• The following script works for us to send notifications to a mobile “server”
    that can not process very long text messages. Unless you have perfect control over who is allowed to use this script and what is being sent, it is VERY bad security practice. Replace the bracketed setup stuff (inside <> ) with the appropriate sources and destinations. “$argv” passess the raw data to be transmitted. Depending on what’s in the message, you may have to modify the 3rd through 6th lines. YMMV.

  • I doubt it queues up mail, it’s very simple and lightweight. It CAN be a useful tool for those who don’t want a large and complicated program lurking there all the time. i’ve no clue how other mail handlers are configured, never having done it, but it for sure beats sendmail all hollow if all you want to do is send an occasional mail and can’t wrap your mind around its configuration.

    Of course, no one is requiring you to use it.

  • This is how I have implemented a “retry” using the cleancode-email program that I mentioned earlier today.

    FILE *capturestderr;
    if (ftell(capturestderr))
    fprintf(log,”%s — %s ** SEND FAILED ** on EMAIL MAILOUT, retrying\n”,subscription.name,subscription.email); closefile
    (capturestderr); sleep(2);

  • Hi larry,

    I think your method is the easiest way.

    I currently have below cronjob that sends the output to /tmp/backup.out file. it is OK.

    35 13 * * * root /root/scripts/backup.sh > /tmp/backup.out 2>&1

    How can I then send this /tmp/backup.out to an email address.

    Here’s the one I created

    [root@host ~]# ls -al /root/send_email.py
    -rwxr-xr-x. 1 root root 382 2013-07-23 15:18 /root/send_email.py

    [root@host ~]# cat /root/send_email.py

    import SMTPlib from email.MIMEMultipart import MIMEMultipart from email.MIMEText import MIMEText

    from_addr = ‘root@host.example.com’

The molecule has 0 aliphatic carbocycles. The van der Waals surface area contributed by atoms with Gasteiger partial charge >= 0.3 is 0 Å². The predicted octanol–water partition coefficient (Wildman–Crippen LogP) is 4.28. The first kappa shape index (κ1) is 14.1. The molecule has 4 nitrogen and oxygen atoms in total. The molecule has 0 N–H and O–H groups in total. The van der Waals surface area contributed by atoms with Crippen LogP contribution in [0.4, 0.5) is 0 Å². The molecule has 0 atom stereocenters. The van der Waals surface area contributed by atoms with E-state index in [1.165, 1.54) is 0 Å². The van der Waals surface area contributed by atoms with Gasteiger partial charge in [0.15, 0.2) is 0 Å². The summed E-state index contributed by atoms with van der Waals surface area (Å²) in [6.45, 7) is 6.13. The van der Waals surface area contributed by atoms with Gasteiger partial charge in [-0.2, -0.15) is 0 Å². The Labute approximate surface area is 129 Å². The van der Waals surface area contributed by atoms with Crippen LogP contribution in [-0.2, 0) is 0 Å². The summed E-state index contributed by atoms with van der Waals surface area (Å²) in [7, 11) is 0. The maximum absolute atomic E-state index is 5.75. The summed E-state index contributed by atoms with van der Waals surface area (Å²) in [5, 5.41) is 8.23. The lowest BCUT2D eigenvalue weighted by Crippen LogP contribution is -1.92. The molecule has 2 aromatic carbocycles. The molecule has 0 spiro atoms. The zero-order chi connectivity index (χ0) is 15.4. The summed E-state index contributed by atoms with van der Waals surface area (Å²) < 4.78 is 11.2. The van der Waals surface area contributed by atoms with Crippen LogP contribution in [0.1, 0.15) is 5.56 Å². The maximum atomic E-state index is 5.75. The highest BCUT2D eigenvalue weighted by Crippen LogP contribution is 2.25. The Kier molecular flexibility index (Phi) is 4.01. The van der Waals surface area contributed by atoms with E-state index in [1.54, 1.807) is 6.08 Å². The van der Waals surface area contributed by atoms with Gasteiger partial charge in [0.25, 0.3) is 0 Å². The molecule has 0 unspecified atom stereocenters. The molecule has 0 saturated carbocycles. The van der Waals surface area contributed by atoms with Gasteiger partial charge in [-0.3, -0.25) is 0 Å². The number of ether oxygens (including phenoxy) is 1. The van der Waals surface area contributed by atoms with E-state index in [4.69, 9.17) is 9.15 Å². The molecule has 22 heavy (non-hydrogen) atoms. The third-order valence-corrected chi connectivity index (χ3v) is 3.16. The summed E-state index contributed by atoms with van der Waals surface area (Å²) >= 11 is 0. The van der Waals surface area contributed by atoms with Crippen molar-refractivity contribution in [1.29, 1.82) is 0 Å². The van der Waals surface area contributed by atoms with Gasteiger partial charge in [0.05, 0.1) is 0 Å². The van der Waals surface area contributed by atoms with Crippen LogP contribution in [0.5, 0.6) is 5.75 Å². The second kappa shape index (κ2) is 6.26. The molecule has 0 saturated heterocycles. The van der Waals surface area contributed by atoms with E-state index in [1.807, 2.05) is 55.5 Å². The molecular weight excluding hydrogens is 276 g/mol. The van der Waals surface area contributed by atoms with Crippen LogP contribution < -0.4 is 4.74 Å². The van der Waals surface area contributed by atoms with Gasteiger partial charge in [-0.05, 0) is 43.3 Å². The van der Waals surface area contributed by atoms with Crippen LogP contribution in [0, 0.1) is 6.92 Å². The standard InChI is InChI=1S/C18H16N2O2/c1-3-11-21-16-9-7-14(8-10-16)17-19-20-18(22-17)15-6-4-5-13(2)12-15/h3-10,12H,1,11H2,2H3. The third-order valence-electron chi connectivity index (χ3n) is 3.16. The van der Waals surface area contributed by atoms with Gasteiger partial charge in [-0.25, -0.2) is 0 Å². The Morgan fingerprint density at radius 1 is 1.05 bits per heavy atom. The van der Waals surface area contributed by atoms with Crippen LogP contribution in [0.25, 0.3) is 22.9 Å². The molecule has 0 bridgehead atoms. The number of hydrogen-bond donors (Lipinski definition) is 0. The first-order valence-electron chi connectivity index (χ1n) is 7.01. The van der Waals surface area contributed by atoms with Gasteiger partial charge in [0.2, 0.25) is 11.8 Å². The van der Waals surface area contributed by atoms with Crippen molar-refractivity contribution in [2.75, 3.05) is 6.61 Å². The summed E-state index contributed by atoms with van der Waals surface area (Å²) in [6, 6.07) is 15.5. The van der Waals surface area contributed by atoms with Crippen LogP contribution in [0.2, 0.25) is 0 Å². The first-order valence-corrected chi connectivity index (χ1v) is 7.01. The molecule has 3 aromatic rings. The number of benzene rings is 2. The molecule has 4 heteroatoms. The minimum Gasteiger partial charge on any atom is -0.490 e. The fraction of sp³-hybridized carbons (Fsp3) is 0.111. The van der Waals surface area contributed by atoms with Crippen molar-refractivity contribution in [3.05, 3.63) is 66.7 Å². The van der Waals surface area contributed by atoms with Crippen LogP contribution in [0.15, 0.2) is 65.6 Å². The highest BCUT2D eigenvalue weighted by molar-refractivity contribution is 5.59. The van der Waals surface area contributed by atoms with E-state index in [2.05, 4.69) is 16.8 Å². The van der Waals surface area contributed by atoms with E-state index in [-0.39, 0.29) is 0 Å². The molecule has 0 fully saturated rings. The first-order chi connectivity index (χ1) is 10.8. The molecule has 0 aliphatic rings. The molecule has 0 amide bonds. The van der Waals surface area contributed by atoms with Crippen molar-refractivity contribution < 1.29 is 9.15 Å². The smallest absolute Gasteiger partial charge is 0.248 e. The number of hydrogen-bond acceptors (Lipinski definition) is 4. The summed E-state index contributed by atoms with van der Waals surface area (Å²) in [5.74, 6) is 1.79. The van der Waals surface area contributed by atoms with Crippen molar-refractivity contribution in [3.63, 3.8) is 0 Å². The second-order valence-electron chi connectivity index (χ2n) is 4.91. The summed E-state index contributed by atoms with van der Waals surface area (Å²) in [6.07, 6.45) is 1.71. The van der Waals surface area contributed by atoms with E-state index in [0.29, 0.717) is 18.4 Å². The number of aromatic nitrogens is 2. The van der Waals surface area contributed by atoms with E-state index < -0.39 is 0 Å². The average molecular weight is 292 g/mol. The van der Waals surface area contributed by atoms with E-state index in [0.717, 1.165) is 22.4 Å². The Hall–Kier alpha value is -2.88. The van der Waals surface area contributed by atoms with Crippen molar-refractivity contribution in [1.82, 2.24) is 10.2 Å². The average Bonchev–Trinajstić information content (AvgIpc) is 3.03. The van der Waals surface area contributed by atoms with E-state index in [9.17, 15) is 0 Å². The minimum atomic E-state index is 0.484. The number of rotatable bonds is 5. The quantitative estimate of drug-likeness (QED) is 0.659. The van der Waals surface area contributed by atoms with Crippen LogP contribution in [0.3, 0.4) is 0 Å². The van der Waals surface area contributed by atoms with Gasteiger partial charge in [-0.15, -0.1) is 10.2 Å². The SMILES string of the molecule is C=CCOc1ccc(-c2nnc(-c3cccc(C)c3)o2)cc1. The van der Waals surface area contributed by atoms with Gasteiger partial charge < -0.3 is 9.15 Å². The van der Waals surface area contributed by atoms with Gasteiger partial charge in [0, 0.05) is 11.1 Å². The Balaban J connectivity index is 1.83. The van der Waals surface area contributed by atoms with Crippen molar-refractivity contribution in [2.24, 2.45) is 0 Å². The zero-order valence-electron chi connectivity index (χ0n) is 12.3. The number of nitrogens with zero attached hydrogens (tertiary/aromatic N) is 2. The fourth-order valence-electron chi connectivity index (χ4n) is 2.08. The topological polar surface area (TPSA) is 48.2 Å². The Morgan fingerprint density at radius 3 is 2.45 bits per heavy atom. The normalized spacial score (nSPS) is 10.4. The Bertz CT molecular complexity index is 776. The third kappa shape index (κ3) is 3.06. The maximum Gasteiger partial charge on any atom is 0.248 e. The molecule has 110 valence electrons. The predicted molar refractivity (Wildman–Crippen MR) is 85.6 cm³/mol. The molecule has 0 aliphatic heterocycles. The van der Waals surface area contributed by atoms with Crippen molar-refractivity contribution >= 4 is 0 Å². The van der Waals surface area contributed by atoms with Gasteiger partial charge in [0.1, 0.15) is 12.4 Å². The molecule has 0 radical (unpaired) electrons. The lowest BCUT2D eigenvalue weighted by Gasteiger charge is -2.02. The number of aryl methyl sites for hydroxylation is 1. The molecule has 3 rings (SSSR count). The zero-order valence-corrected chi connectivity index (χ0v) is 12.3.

to_addrs = [‘myemail@gmail.com’]
    msg = open(‘/tmp/backup.out’,’r’).read()

    server = SMTPlib.SMTP(‘’, 25)
    server.sendmail(“root@host.example.com”, “myemail@gmail.com”, msg)
    #server.sendmail(from_addr, to_addrs, msg)

    Should I APPEND the PATH of the script (/root/send_email.py) to
    /root/scripts/backup.sh file. ?

    I just ran this script (i.e – /root/send_email.py). It worked. I got the email. But no subject there. How can I add a subject called ” CRON JOB
    OUTPUT ” to the email receive .

    Hope to hear from you.

  • It almost certainly isn’t easier than installing ssmtp. Everything that you’d have to to to get ssmtp to work you will also need to do to that python code, plus you have to manually send email for every job where you need it.

    You’re going to have to create your own RFC compliant headers. See how that’s already more complicated than using ssmtp? (Cron already does that work if you install an MTA, such as ssmtp)

  • @ Indunil Jayasooriya

    IIRC, in one of your follow up post, you mention that you have the Zimbra suite installed and running on *this* machine (which is why you might have had to remove the distro’s default postfix in the first place).

    If above is true then you should try to figure out how to send the cron emails using Zimbra’s MTA (which BTW is also postfix).

    Why are you trying to re-invent the wheel?

    Am I missing something here?